Finally, Indian cycling – as in what the cyclists are up to – has also evolved and come of age. There are people now travelling overseas to compete at races. Milestones coveted by the domestic cycling fraternity are being achieved. The first team-finish and the first solo finish by Indians at Race Across America (RAAM), one of the most grueling endurance races on the planet, have happened. A few years ago, Bengaluru based-Kynkyny Cycling Team was in the news for meriting sponsorship from Specialized (it is understood that sponsorship contract has since expired). Given aspiration is what pushes up benchmarks in any market, these developments will have an impact on what products / models can be sold in the Indian market or accessed from here. A good market also needs scale. Notwithstanding enterprising cycling groups and growth in available product line-up, cycling stays challenged by the lack of a proper bicycling environment in Indian cities given few to no bicycle tracks, growth in vehicular traffic and general contempt by motorists towards their non-motorized brethren on two wheels.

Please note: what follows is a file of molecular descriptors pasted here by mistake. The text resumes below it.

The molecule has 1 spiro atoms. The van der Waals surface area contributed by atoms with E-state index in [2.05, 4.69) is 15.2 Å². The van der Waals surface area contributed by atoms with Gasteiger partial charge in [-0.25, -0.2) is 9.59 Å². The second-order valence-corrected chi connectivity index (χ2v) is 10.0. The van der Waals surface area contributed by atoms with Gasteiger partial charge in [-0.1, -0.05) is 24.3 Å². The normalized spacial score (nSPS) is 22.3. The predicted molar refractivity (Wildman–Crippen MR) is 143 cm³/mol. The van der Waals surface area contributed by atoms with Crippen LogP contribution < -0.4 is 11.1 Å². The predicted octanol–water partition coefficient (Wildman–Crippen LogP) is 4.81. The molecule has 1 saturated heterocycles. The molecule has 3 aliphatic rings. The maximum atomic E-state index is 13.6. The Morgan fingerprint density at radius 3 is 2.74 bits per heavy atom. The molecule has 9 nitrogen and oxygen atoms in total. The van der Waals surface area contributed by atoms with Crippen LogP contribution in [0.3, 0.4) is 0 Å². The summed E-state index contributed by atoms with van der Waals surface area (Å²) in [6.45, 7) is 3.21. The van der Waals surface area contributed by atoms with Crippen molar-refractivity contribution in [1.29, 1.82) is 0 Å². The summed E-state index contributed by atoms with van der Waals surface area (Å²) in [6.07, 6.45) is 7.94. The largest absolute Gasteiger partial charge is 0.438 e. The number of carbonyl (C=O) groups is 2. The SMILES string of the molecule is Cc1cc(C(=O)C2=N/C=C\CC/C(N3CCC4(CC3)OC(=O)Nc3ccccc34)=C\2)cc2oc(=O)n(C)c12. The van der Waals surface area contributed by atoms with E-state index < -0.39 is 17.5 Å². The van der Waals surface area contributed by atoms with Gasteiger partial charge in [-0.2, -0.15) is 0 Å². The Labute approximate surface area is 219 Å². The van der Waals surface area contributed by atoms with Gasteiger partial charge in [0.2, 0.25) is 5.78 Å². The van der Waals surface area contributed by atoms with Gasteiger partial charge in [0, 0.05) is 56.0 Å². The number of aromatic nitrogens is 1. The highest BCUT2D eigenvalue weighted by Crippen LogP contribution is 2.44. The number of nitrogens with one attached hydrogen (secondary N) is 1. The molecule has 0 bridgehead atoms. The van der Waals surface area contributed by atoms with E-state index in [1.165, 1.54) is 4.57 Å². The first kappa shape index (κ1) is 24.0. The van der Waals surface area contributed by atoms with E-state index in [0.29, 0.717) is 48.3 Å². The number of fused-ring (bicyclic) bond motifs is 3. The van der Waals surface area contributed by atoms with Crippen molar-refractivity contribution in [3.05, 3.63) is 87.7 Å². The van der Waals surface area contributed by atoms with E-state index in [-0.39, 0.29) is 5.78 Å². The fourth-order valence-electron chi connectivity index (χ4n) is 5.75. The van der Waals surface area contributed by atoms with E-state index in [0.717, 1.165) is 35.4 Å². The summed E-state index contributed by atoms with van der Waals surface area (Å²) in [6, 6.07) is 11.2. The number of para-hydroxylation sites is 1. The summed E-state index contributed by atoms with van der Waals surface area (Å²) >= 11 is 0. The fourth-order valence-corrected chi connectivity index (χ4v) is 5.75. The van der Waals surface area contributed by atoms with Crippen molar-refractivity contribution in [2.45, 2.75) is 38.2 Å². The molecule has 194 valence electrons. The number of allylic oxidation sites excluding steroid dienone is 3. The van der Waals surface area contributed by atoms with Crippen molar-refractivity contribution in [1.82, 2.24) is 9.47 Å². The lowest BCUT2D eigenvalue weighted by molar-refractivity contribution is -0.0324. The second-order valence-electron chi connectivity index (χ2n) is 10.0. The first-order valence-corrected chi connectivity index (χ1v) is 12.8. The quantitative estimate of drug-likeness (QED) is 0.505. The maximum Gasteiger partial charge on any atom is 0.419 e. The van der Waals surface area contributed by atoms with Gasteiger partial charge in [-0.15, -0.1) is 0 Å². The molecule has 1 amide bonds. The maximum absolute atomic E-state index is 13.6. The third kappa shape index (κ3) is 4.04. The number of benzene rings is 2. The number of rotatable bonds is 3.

Try this for perspective: In February 2017, the media reported that as per figures released by International Data Corporation (IDC), the Indian market for smartphones registered shipment of 109.1 million units in 2016, a marginal annual growth of 5.2 per cent. Obviously smartphone manufacturers are not thrilled. This is the digital age and they would like stronger figures. Reports have indicated there is a migration issue in the market; smartphone prices are still high and Indians love value for money. Roughly two years earlier, in August 2015, media reports quoting IDC also forecast that by 2017 the Indian market for smartphones will be bigger than that of the US. This is the smartphone ecosystem in India. Not all digital technology is a blessing. Debating that or the growing specter of smartphone obsessed people isn’t the purpose of this article. What is clear is that cycling can work as an antidote for sedentary life. Theoretically, a problem and its solution should grow hand in hand, provided tax rates, infrastructure, policy – they don’t adulterate the market.